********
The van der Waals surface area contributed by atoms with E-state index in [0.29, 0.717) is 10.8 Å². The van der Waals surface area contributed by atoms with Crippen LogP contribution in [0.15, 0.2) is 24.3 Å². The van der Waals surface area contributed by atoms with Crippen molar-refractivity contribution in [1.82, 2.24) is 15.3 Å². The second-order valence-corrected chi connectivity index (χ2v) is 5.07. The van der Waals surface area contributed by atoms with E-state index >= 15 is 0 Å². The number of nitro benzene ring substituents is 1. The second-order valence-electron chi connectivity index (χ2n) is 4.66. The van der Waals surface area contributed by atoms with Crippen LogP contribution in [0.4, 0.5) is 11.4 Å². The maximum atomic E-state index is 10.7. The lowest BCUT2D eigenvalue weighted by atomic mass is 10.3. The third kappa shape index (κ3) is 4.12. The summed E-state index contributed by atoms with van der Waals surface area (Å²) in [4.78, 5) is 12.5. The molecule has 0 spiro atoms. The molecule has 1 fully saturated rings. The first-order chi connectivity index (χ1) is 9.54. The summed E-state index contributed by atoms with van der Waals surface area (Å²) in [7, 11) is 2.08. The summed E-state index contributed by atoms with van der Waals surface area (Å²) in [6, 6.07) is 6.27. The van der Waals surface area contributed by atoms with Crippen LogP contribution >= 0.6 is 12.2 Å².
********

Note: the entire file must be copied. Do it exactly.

The van der Waals surface area contributed by atoms with E-state index in [0.29, 0.717) is 10.8 Å². The van der Waals surface area contributed by atoms with Crippen LogP contribution in [0.15, 0.2) is 24.3 Å². The van der Waals surface area contributed by atoms with Crippen molar-refractivity contribution in [1.82, 2.24) is 15.3 Å². The second-order valence-corrected chi connectivity index (χ2v) is 5.07. The van der Waals surface area contributed by atoms with E-state index >= 15 is 0 Å². The number of nitro benzene ring substituents is 1. The second-order valence-electron chi connectivity index (χ2n) is 4.66. The van der Waals surface area contributed by atoms with Crippen LogP contribution in [0.4, 0.5) is 11.4 Å². The maximum atomic E-state index is 10.7. The lowest BCUT2D eigenvalue weighted by atomic mass is 10.3. The third kappa shape index (κ3) is 4.12. The summed E-state index contributed by atoms with van der Waals surface area (Å²) in [4.78, 5) is 12.5. The molecule has 0 spiro atoms. The molecule has 1 fully saturated rings. The first-order chi connectivity index (χ1) is 9.54. The summed E-state index contributed by atoms with van der Waals surface area (Å²) in [7, 11) is 2.08. The summed E-state index contributed by atoms with van der Waals surface area (Å²) in [6, 6.07) is 6.27. The van der Waals surface area contributed by atoms with Crippen LogP contribution >= 0.6 is 12.2 Å².